To Serve and Protect: Privatization and Community in Criminal Justice

To Serve and Protect: Privatization and Community in Criminal Justice

To Serve and Protect: Privatization and Community in Criminal Justice

To Serve and Protect: Privatization and Community in Criminal Justice


In contrast to government's predominant role in criminal justice today, for many centuries crime control was almost entirely private and community-based. Government police forces, prosecutors, courts, and prisons are all recent historical developments-results of a political and bureaucratic social experiment which, Bruce Benson argues, neither protects the innocent nor dispenses justice.

In this comprehensive and timely book, Benson analyzes the accelerating trend toward privatization in the criminal justice system. In so doing, To Serve and Protect challenges and transcends both liberal and conservative policies that have supported government's pervasive role. With lucidity and rigor, he examines the gamut of private-sector input to criminal justice-from private-sector outsourcing of prisons and corrections, security, arbitration to full "private justice" such as business and community-imposed sanctions and citizen crime prevention. Searching for the most cost-effective methods of reducing crime and protecting civil liberties, Benson weighs the benefits and liabilities of various levels of privatization, offering correctives for the current gridlock that will make criminal justice truly accountable to the citizenry and will simultaneously result in reductions in the unchecked power of government.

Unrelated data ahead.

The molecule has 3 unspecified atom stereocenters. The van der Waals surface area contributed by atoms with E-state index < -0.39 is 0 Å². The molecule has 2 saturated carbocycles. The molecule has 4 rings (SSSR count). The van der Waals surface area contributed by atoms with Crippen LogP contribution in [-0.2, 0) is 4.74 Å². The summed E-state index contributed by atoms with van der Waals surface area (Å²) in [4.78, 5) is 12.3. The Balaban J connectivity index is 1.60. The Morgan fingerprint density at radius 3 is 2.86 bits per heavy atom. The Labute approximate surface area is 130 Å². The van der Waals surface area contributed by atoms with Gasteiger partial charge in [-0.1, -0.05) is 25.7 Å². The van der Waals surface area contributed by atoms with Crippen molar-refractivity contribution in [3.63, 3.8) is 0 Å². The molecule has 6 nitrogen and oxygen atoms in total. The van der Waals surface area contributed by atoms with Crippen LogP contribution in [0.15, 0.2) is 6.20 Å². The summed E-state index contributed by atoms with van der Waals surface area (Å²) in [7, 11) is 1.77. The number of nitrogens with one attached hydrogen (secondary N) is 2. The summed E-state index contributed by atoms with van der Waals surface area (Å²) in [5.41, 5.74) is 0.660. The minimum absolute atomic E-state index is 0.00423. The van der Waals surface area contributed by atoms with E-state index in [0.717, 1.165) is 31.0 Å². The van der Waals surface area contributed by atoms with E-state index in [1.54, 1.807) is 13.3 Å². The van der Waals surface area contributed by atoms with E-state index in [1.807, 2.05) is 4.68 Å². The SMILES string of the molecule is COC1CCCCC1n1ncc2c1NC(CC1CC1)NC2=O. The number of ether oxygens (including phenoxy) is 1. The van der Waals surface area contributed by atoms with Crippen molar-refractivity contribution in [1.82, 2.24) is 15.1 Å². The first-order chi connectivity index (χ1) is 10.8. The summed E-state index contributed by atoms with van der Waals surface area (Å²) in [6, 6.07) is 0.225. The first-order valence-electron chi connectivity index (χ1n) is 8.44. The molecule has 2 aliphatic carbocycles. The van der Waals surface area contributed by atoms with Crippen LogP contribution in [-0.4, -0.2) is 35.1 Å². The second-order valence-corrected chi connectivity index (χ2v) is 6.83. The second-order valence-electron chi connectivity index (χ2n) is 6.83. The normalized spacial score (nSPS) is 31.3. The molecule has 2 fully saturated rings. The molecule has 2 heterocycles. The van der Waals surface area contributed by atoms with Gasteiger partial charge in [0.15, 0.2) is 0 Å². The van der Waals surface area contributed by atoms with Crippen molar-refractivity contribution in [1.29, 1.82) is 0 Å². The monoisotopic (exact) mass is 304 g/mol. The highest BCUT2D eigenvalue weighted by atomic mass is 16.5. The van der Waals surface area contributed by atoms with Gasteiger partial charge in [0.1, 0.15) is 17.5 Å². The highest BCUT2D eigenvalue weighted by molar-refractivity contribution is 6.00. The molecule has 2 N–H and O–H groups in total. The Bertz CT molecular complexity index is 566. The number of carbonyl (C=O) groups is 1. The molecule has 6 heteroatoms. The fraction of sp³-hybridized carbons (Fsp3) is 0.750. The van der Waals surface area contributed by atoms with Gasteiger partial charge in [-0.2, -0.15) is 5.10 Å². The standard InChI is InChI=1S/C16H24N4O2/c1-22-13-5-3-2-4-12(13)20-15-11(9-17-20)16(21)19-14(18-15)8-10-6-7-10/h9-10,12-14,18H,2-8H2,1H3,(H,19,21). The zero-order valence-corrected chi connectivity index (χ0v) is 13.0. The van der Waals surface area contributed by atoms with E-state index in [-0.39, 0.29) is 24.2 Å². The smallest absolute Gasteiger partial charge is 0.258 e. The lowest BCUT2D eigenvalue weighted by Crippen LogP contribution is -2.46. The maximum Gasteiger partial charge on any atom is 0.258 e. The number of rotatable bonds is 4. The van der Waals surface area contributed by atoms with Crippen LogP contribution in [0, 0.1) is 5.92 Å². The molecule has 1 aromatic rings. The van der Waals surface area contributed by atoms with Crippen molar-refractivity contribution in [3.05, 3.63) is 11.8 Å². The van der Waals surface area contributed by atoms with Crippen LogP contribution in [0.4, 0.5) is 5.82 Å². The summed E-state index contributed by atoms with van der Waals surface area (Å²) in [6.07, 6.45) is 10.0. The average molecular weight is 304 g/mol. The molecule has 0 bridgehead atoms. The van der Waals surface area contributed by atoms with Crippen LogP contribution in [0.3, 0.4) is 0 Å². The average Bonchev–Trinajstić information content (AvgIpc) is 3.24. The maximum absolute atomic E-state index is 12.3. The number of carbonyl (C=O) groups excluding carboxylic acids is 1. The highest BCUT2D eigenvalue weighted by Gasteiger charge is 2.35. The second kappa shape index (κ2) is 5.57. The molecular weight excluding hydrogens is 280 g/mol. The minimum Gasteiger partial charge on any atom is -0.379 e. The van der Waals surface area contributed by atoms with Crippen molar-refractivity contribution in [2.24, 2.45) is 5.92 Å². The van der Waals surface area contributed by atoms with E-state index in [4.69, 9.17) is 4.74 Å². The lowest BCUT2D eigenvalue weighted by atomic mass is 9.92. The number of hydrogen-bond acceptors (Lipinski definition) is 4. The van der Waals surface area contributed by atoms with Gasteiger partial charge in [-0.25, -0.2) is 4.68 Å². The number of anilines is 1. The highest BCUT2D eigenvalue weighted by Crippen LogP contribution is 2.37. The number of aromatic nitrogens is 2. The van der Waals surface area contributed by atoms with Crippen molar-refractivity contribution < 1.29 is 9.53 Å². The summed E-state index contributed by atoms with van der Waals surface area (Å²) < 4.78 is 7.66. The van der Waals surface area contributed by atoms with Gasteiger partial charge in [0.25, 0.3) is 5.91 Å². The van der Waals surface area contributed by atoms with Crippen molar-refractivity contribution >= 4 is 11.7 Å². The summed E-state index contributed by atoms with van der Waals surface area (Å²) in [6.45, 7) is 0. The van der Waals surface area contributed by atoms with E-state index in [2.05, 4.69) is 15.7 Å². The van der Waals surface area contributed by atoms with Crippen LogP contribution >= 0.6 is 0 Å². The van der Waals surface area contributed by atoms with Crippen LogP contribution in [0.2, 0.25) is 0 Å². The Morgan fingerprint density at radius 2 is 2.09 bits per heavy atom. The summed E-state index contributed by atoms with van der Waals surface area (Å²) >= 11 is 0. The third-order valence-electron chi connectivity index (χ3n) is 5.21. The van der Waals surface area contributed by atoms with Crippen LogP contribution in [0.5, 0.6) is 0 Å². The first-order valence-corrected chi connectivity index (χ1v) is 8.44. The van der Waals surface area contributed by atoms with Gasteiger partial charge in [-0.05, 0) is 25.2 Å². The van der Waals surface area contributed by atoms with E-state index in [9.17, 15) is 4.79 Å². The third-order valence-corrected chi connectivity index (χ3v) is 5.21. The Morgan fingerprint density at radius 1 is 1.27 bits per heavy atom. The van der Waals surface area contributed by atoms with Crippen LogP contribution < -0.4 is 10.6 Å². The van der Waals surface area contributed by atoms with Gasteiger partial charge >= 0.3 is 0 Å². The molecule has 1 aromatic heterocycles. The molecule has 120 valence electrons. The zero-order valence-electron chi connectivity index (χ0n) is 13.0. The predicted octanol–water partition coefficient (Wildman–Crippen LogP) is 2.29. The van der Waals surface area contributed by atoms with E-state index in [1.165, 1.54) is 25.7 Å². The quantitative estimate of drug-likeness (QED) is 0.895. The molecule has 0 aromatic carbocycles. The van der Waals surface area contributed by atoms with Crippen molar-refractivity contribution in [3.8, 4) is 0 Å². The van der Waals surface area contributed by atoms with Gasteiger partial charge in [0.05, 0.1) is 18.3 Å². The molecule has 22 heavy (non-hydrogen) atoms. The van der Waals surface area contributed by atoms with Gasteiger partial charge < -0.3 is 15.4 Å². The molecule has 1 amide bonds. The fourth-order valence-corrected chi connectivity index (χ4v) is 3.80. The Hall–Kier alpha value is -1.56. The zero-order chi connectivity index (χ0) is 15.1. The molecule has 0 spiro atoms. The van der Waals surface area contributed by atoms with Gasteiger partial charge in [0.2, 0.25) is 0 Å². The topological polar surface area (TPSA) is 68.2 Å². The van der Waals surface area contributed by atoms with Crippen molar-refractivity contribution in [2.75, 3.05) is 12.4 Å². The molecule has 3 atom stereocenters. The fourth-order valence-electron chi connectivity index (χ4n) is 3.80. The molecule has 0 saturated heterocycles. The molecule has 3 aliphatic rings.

Like most of my colleagues in criminology, and like many of my lay friends, I have been fearful about and fascinated with the prospect of privatization of prisons, or of any other aspects of the criminal justice system. Part of that hesitant concern for privatizing what has long but not always been under public domain was rooted in the scattered history of vigilantism, nineteenth-century convict labor, Georgia chain gangs, Wild West frontier gun-toting justice, corruption among cops, and bribery of legislators and judges.

Although aware of what I have felt to be an increasing encroachment by government on my personal life, I have not equated legalized usurpation of property, liberty, and responsibility with illegal acts of burglary, theft, and other criminal concepts. From a political philosophical perspective, I consider myself a blend of traditional liberal and libertarian ideas. Democratic freedom of my individual rights along with governmental security and protection through the Lockean social contract have been thoughts that guided my ship through the waters of life while allowing me to be a reasonable “captain of my fate.”

Through To Serve and Protect, the author leads the reader to realize the extent to which the government has taken over many functions and private property rights from the individual. in a succinct, compact philosophical way, and with the logic of a trained scientist, the author makes the reader aware of the private security industry with its thousands of skilled crime-prevention experts, sophisticated microcomputers, armored trucks, alarm systems and perimeter safeguards, neighborhood watch groups, private community policing, and many other ways of coping with crime that far exceed the remedies provided by the public governmental sector.

The thrust of the theme of the chapters that follow is not a screaming attack on public law enforcement nor on the traditional prosecutorial, judicial, and correctional systems. Rather, the theme running through this volume is the strength of the complementarity that private security, victim input to pros-

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